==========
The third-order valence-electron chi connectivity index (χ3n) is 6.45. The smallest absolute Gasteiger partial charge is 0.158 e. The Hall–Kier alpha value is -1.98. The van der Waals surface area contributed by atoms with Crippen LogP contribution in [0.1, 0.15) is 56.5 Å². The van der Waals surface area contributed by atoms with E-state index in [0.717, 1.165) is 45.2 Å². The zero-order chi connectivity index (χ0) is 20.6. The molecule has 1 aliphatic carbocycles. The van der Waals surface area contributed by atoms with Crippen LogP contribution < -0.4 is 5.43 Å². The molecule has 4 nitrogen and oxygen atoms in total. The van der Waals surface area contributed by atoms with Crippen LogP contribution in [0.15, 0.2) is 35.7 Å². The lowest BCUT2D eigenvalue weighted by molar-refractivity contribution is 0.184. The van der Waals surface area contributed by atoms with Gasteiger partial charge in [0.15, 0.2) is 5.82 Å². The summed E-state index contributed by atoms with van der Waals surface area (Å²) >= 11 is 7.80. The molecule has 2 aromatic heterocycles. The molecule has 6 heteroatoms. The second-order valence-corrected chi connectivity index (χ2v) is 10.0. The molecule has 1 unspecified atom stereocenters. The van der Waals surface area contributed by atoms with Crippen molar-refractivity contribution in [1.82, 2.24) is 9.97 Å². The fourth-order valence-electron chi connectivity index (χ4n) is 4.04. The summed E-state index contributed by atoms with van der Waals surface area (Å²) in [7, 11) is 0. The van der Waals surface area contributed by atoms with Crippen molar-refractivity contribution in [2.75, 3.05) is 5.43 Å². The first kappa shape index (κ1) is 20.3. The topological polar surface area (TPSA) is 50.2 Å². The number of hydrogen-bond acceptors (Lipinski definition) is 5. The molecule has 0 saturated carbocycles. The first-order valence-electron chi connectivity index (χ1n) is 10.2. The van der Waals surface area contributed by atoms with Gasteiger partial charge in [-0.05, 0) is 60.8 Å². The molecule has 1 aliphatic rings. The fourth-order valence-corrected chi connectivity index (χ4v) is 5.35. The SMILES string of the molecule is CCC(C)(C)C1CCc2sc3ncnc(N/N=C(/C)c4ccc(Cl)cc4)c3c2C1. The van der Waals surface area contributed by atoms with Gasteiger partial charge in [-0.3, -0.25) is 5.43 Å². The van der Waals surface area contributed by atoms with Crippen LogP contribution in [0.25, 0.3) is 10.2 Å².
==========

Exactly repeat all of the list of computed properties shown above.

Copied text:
The third-order valence-electron chi connectivity index (χ3n) is 6.45. The smallest absolute Gasteiger partial charge is 0.158 e. The Hall–Kier alpha value is -1.98. The van der Waals surface area contributed by atoms with Crippen LogP contribution in [0.1, 0.15) is 56.5 Å². The van der Waals surface area contributed by atoms with E-state index in [0.717, 1.165) is 45.2 Å². The zero-order chi connectivity index (χ0) is 20.6. The molecule has 1 aliphatic carbocycles. The van der Waals surface area contributed by atoms with Crippen LogP contribution < -0.4 is 5.43 Å². The molecule has 4 nitrogen and oxygen atoms in total. The van der Waals surface area contributed by atoms with Crippen LogP contribution in [0.15, 0.2) is 35.7 Å². The lowest BCUT2D eigenvalue weighted by molar-refractivity contribution is 0.184. The van der Waals surface area contributed by atoms with Gasteiger partial charge in [0.15, 0.2) is 5.82 Å². The summed E-state index contributed by atoms with van der Waals surface area (Å²) >= 11 is 7.80. The molecule has 2 aromatic heterocycles. The molecule has 6 heteroatoms. The second-order valence-corrected chi connectivity index (χ2v) is 10.0. The molecule has 1 unspecified atom stereocenters. The van der Waals surface area contributed by atoms with Crippen molar-refractivity contribution in [1.82, 2.24) is 9.97 Å². The fourth-order valence-electron chi connectivity index (χ4n) is 4.04. The summed E-state index contributed by atoms with van der Waals surface area (Å²) in [7, 11) is 0. The van der Waals surface area contributed by atoms with Crippen molar-refractivity contribution in [2.75, 3.05) is 5.43 Å². The first kappa shape index (κ1) is 20.3. The topological polar surface area (TPSA) is 50.2 Å². The number of hydrogen-bond acceptors (Lipinski definition) is 5. The molecule has 0 saturated carbocycles. The first-order valence-electron chi connectivity index (χ1n) is 10.2. The van der Waals surface area contributed by atoms with Gasteiger partial charge in [-0.05, 0) is 60.8 Å². The molecule has 1 aliphatic rings. The fourth-order valence-corrected chi connectivity index (χ4v) is 5.35. The SMILES string of the molecule is CCC(C)(C)C1CCc2sc3ncnc(N/N=C(/C)c4ccc(Cl)cc4)c3c2C1. The van der Waals surface area contributed by atoms with Gasteiger partial charge in [-0.3, -0.25) is 5.43 Å². The van der Waals surface area contributed by atoms with Crippen LogP contribution in [0.25, 0.3) is 10.2 Å².